I also went back over the grey/black lines with the white, but overall, I wasn't getting enough contrast. Parts of the stitching simply faded away on the lighter parts of the fabric. I only used free motion straight stitching, and wasn't happy with some areas like the eyebrows and beard where I wanted more squiggly lines. I could do it with a pen, but not under the needle. Perhaps with practice I could master this, but all in all, I felt pretty inept.
I decided to mount this piece like I did in January's journal quilt, so trimmed it and a piece of Thermore batting to a size that would leave a 3/4" border once stitched to the background fabric. While auditioning backgrounds, I came across a piece of black with grain line patterning in it and nearly did the hand-hitting-the-forehead bit. If I'd used this fabric for my sketching, I'd have had my wood working theme and the white thread would have shown up fabulously. The brown wood grain fabric then could have been the frame. Oh well, I can try this again with that combination, right?
I cut the background large enough to have plenty to turn to the back and spray basted to the wrong side another piece of Decor Bond (fusible side out) cut to finished size (8-1/2 x 11). This is to give the finished piece the stiffness it needs since there was to be no batting or fused border in that area. Also, it will fuse in place the backing with label info printed on it. I used a little fabric glue baste to hold the batting/top in place and satin stitched around the edges to attach it to the background.
Here was my chance to improve the visibility of the portrait. What to do, what to do? Well, I should have put my white thread back in the machine and gone over some of the lines that needed more definition, as well as adding more lines to the hair area. Instead, I decided to try echo stitching with the black. Yes, I got definition, but I don't think I like it. However, one of our self-imposed rules of the journal quilting is that when you run out of time on the designated day, you quit working on the quilt. And I was out of time. This means that you are more than welcome to give me advice on how I could make this work better - how I might quilt it to bring out the portrait better. Please - fire away! I'm very tempted to break the rules and do some more work on this.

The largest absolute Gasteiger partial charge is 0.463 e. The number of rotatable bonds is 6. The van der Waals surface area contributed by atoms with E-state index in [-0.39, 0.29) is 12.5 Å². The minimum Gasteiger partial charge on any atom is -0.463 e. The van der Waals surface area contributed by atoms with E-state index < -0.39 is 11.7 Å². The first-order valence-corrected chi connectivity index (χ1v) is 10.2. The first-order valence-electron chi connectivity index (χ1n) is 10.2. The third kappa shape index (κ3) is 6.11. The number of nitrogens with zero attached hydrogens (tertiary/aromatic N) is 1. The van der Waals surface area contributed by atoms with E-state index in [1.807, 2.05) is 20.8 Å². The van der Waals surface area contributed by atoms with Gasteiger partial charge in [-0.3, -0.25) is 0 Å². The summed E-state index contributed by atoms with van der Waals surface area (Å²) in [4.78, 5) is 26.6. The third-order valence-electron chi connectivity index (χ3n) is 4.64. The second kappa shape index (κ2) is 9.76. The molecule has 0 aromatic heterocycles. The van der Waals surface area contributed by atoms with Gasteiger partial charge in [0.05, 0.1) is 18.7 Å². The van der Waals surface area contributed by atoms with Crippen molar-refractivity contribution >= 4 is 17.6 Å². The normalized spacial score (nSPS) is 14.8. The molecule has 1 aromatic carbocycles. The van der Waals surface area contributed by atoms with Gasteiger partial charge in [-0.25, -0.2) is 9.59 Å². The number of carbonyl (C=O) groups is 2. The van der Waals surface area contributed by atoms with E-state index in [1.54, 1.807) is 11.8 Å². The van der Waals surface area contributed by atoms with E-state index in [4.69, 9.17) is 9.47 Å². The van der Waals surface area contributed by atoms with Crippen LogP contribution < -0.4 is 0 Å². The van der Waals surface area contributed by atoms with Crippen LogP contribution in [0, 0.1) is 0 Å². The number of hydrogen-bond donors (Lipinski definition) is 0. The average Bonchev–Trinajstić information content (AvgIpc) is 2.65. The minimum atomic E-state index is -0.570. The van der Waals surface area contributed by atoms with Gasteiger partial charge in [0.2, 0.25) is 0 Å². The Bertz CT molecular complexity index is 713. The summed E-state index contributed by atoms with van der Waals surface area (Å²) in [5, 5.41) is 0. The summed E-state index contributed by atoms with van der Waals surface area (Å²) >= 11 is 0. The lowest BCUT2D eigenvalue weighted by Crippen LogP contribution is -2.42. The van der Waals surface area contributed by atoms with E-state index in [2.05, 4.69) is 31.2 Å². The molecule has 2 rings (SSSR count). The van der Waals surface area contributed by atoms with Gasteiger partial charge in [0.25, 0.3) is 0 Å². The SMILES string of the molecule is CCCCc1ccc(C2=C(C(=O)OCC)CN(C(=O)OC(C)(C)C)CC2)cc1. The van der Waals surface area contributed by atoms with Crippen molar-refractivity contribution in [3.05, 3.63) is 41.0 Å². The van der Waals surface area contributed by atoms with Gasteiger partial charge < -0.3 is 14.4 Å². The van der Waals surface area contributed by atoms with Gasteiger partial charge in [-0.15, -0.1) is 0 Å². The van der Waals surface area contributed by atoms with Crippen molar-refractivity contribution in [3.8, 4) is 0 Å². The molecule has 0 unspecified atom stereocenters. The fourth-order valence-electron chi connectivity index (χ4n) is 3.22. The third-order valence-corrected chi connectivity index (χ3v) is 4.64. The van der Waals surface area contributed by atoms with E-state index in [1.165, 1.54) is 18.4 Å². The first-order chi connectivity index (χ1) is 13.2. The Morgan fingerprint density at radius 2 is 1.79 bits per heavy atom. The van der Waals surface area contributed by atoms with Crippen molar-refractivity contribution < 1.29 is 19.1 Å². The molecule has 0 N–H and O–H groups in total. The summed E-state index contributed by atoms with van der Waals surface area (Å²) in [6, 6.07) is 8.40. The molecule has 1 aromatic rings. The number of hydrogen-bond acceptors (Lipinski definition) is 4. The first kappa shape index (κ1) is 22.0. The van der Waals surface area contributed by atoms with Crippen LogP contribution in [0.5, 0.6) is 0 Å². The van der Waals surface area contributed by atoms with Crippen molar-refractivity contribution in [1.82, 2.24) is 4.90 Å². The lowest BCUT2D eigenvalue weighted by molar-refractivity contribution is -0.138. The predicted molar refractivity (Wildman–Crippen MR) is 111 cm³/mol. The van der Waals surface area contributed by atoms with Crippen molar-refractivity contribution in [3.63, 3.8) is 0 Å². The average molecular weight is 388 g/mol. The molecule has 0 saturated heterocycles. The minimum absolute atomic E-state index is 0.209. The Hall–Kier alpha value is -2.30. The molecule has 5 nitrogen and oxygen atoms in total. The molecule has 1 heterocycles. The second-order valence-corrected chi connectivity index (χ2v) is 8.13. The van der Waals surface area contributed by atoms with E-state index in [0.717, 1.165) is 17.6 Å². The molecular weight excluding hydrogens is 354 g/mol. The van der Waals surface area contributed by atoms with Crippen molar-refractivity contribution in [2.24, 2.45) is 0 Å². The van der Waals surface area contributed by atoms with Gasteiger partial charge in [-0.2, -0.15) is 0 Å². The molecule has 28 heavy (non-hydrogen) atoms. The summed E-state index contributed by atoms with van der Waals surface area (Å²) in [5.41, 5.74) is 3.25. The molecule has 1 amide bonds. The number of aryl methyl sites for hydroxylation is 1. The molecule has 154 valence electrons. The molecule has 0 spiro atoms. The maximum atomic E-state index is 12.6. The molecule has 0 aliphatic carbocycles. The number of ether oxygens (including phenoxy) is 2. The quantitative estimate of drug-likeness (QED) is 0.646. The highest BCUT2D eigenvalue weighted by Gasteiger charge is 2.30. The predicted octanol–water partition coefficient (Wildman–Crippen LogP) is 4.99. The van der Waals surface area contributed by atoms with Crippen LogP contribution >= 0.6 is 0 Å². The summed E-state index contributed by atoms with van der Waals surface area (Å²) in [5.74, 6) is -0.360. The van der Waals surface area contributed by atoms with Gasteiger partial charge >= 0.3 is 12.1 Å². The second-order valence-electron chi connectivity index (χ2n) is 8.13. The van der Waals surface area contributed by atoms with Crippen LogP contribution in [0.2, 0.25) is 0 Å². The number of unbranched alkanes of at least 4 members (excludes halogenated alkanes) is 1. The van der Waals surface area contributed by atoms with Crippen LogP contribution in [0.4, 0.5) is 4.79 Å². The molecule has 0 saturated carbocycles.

One thing I think might have worked better was a heavier thread. 40 wt Rayon is pretty thin thread. Another thing, as I mentioned earlier, would be to choose a darker fabric, or a darker thread. Finally, my lines may have been more distinct had I used the zigzag method instead of straight stitch. I'm not talking satin stitch here, but a form of free motion where fabric moves more or less in the same direction as the zigzag (as opposed to the usual forward and backward) to form a heavier line than a straight stitch would.
Well, Mad Max, I hope I haven't embarrassed you too much. I promise, the next rendition will be better!